The global market for hardware and software in the health care sector is currently estimated to increase fourfold over the next few years, from a good 60 billion dollars in 2013 to more than 230 billion in 2020. In response to this anticipated development, Germany’s Federal Ministry of Health drafted an “E-Health Act” in 2015, intended to pave the way for digital networking in this area.
The foremost changes facing the health care system concern structure and organization. “Digitization means better access to information, which offers the chance to substantially improve processes at hospitals and ultimately accelerate them as well,” says Professor Hanns-Peter Knaebel, Chairman of the Executive Board of the Aesculap medical technology company. As his colleague Professor Moritz Wente adds, “If all of the lab data, diagnostic imaging results, and medical records are available at your fingertips when treating patients, you also have a better basis for making decisions.” Aesculap AG, which employs around 11,500 people worldwide, is a leading producer of medical technology, including surgical instruments and implants. Headquartered in Baden- Württemberg, Germany, the company is a division of the B. Braun Melsungen AG Group, which has more than 54,000 employees.
Professors Knaebel and Wente are familiar with the practical side of surgery. Both spent many years working at operating tables in Heidelberg University Hospital. From an economic standpoint, these two managers also know that optimized treatment paths, lean and efficient processes, and flexible approaches to new therapeutic and diagnostic measures are key factors in combating the rising cost pressures that hospitals face. However, “It won’t be possible to pay for the latest types of treatment at all hospitals,” says Wente, Aesculap’s Chief Medical Officer. Innovative ways of using regional alliances and arrangements involving multiple hospitals are therefore needed.
Modern technologies are expected to bring not only economic benefits but also a significant improvement in the quality of medical services. As Wente explains, “They can detect potential sources of medical error and bring greater certainty to a number of areas. 3D and high-resolution imaging systems that go well beyond today’s MRI technology will enable even greater precision in surgical operations. Computer-controlled processes in intensive care units should be able to reduce medical error and mistakes in drug dosage.” Furthermore, he says, “The ability to compile and analyze large volumes of data offer superb opportunities for medical research. We will be in a better position to evaluate how diseases progress and to make more reliable prognoses for individual cases.”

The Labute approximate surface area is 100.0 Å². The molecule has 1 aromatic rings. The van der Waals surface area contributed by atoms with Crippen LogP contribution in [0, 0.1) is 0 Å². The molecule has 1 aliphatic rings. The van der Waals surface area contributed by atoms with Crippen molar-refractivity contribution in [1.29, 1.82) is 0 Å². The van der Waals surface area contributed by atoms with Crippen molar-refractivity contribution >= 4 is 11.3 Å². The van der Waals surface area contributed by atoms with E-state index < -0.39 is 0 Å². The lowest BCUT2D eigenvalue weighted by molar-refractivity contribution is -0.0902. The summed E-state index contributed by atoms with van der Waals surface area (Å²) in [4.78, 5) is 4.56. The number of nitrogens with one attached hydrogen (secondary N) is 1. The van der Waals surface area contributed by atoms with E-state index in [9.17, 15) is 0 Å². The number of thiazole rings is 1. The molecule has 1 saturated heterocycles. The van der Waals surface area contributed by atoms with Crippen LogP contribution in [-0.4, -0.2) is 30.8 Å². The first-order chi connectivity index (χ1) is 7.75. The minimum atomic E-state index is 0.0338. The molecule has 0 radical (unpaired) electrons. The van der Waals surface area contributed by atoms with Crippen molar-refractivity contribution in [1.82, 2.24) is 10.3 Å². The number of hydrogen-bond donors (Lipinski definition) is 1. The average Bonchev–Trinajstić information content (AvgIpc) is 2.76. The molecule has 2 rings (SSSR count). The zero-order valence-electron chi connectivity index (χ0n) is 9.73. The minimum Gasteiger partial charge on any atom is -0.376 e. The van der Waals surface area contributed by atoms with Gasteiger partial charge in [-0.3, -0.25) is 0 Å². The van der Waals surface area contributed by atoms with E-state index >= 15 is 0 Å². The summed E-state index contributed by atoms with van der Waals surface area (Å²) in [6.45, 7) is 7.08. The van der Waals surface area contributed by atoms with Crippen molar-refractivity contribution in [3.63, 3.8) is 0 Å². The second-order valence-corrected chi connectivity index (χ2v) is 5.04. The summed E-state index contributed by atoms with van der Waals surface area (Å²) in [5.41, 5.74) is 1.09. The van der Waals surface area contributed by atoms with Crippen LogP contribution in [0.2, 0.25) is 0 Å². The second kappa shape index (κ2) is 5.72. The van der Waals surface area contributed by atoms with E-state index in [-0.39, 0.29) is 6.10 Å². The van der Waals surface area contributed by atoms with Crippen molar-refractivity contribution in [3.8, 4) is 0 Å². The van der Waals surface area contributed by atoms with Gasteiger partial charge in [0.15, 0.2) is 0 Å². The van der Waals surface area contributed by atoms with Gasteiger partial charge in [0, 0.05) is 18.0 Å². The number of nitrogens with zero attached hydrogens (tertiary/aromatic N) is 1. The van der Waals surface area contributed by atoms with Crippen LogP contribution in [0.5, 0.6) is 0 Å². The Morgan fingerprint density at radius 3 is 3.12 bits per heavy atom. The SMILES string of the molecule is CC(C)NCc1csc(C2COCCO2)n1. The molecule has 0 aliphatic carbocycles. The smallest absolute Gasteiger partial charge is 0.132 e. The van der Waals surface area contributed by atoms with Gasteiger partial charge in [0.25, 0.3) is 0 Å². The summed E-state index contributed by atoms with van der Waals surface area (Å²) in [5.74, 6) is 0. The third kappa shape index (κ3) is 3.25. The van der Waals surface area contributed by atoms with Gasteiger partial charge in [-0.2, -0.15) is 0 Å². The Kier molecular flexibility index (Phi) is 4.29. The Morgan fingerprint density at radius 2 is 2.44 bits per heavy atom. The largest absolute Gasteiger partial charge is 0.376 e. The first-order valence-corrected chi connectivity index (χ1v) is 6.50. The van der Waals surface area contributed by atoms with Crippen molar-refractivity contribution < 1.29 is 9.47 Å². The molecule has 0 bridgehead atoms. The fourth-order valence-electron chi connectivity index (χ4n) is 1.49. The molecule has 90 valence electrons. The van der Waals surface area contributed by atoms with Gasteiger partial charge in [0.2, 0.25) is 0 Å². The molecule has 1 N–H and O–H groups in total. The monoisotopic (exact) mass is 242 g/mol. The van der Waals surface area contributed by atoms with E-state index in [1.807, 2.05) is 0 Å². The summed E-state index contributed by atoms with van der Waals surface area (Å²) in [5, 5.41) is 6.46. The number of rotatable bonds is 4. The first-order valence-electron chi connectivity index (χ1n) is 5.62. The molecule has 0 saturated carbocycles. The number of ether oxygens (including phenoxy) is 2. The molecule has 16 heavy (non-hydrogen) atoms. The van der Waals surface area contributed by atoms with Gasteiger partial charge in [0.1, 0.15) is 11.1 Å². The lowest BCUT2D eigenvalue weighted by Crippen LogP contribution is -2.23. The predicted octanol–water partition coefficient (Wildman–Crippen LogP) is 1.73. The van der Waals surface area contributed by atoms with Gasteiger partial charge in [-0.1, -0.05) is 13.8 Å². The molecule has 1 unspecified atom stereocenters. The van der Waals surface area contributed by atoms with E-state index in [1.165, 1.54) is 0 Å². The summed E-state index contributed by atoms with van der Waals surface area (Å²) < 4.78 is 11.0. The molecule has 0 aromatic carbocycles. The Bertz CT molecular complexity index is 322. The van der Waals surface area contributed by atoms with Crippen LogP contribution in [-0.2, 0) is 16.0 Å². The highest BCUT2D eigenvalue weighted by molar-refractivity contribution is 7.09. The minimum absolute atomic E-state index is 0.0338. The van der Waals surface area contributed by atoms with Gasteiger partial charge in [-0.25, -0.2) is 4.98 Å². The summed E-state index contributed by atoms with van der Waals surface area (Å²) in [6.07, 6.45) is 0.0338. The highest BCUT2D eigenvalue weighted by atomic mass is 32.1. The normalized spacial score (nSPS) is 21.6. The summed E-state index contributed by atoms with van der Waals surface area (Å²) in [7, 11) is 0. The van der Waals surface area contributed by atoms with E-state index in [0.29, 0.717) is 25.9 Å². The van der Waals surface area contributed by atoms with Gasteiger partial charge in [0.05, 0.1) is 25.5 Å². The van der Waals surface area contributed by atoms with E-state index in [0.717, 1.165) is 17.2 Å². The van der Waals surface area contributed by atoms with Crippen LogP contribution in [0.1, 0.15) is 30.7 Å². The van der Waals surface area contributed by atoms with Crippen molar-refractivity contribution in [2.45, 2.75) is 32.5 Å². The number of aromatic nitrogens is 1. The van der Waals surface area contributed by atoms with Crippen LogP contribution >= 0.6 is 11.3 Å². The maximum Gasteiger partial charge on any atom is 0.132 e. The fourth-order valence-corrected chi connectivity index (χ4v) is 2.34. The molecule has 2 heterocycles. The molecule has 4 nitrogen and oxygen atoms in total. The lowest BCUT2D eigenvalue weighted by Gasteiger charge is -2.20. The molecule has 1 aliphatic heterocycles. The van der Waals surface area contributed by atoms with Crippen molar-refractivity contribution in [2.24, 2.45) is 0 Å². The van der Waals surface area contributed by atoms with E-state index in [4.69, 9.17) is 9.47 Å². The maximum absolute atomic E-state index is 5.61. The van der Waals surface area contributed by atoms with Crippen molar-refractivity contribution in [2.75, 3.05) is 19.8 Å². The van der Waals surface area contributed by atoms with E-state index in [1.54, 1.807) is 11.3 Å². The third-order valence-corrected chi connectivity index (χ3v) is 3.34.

In addition, technologies such as smart watches with specialized applications can collect and transmit health-related data on a continuous basis for purposes of both prevention and treatment. “In fact, major IT companies like Google are entering the health market,” notes Knaebel. “They are tapping into what is called the consumer health market, which is not subject to very stringent regulatory controls. Surprisingly, users are granting these corporations a huge degree of access to their data without concern that this information might be abused.”
These and similar forms of artificial intelligence reach their limits when it comes to actual treatment and procedures. “Medical decisions remain the domain of natural intelligence, intuition, and extensive clinical experience,” says Knaebel. “Computers will one day provide doctors with excellent assistance, but they will by no means replace them.” This assistance can take many forms. Major medical priorities will consist of identifying diseases at even earlier points in time and treating them in even less invasive ways.
Knaebel sees a crucial role for molecular diagnoses, which use the genetic profiles of the diseases or patients. “Medical technology will support doctors in both diagnostics and treatment, with a focus on further limiting the extent of actual physical procedures.” Robotics, for example, have long been an established part of modern operating rooms. Doctors often use these artificial assistants in performing minimally invasive operations that use “keyholes” to access inner organs. “3D imaging and high-precision articulated instruments are reducing fatigue and helping surgeons to become even more precise in their work,” says Wente.
The therapeutic sector will be making greater use of additive processes, also known as 3D printing. “We have already used additive processes to make orthopedic prostheses with customized dimensions. For example, we made an artificial knee joint for a basketball player who is seven foot three,” reports Knaebel. But there is still a long way to go before organs can be printed on demand. “Tissue engineering processes are being further developed all the time, but the regulatory requirements in that field are quite strict.”
The possibilities offered by modern diagnostic and treatment methods are far from exhausted. However, the experts note that we still face the question of which processes a society is willing to pay for. “This is leading to discussions of the ethical and moral aspects,” says Wente. Conflicts between individual desires and the availability of health care resources would seem to be built into the system.
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Text first published in „Porsche Consulting - THE MAGAZINE", Issue 17
Author: Peter Weidenhammer // Photos: Aesculap AG